Cinnamon rolls are one of those things that I didn’t think I’d ever have the chops to make. Those and croissants, and I’ve made both now. The first time I made them, it was a complete spur-of-the-moment thing. I had brioche dough. I had sugar and cinnamon. And, the main ingredient in this kind of experiment, I was bored and had time on my hands. I cobbled together the filling and frosting from several different recipes that I used to figure out the method before doing it my way.
After that first experiment, I was asked to please only make these for special occasions. Since that first batch disappeared in about a day and a half with four people eating them, I can see why that request was made. We really are trying to eat more healthily, even if I have a carb-making addiction.
This week is going to be another compare-and-contrast. I’ve got a pair of recipes for this bread, one that I’ve made pretty successfully a couple of times and one that this will be the maiden voyage for. The first method is one from Facebook and the other is from BBA.
Hawaiian sweet bread is, well, sweet. And bread. And soft. And pillowy. And gorgeous. It is also a favorite of my ‘other momma.’ My mom and her older sister live together, being ‘two old widder women’ as my aunt says. The two of them shamelessly mother the entire combined brood of kids and grandkids. I try to make yummy things for them to take over when I’m able to go visit.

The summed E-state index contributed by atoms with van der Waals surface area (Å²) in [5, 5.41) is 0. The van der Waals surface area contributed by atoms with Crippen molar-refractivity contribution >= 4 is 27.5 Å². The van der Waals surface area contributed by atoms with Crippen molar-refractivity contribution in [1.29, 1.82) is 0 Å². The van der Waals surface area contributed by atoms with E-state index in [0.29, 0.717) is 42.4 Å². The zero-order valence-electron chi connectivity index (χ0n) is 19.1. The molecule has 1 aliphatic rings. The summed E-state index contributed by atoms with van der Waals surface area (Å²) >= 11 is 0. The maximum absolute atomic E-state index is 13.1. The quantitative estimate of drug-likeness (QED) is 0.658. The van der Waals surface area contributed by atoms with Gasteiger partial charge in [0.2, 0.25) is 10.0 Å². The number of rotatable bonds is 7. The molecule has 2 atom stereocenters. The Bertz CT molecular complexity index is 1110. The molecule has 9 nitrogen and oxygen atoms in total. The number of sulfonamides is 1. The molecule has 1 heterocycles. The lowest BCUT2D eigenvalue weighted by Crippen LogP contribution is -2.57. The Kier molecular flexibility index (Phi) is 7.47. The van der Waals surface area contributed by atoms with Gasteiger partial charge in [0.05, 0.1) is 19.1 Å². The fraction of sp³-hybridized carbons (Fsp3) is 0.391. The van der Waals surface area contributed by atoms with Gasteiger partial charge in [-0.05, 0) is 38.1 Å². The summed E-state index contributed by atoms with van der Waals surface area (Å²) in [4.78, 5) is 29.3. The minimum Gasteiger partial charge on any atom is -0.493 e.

We have a problem with puns in my house. Well, no, we don’t. No one has a problem making puns. It’s just that there are rather more made than I’ve been led to believe happen in the average household. Not that we’re average. But I digress before I even start.
Mise en place.
I didn’t grow up eating challah, just like I didn’t grow up eating bagels. And, just like she did grow up eating bagels, one of the housemates did grow up eating challah, so she’s been my sounding board on this stuff from day one. She’s told me several times that what I make is as good as or better than any she had at holiday feasts when she was younger.
It’s also about a million times less complex than I expected it to be. Some of that is due to the recipe I use, some of it is the fact that I grew up with a sister who had hair down to her waist. You learn to at least do a rudimentary braid pretty early on under those circumstances.
Most of the work in bagels turns out to be in the first day. Once everything is all risen, the boiling and baking goes like gangbusters.
On day two, I got all the stuff together for toppings. Feedback on those has been that everything is yummy, but since one housemate has some serious restrictions on seeds, there should be less seed-based bagels next time and about three times as many Asiago cheese bagels. To the right we have, clockwise from upper right: kosher salt, blue poppy seeds, grated Asiago cheese, sesame seeds, Artisan Bread Topping , and rehydrated dried minced onion. The bread topping, onion and salt were combined to make my version of an everything bagel. Those came out the prettiest of the bunch.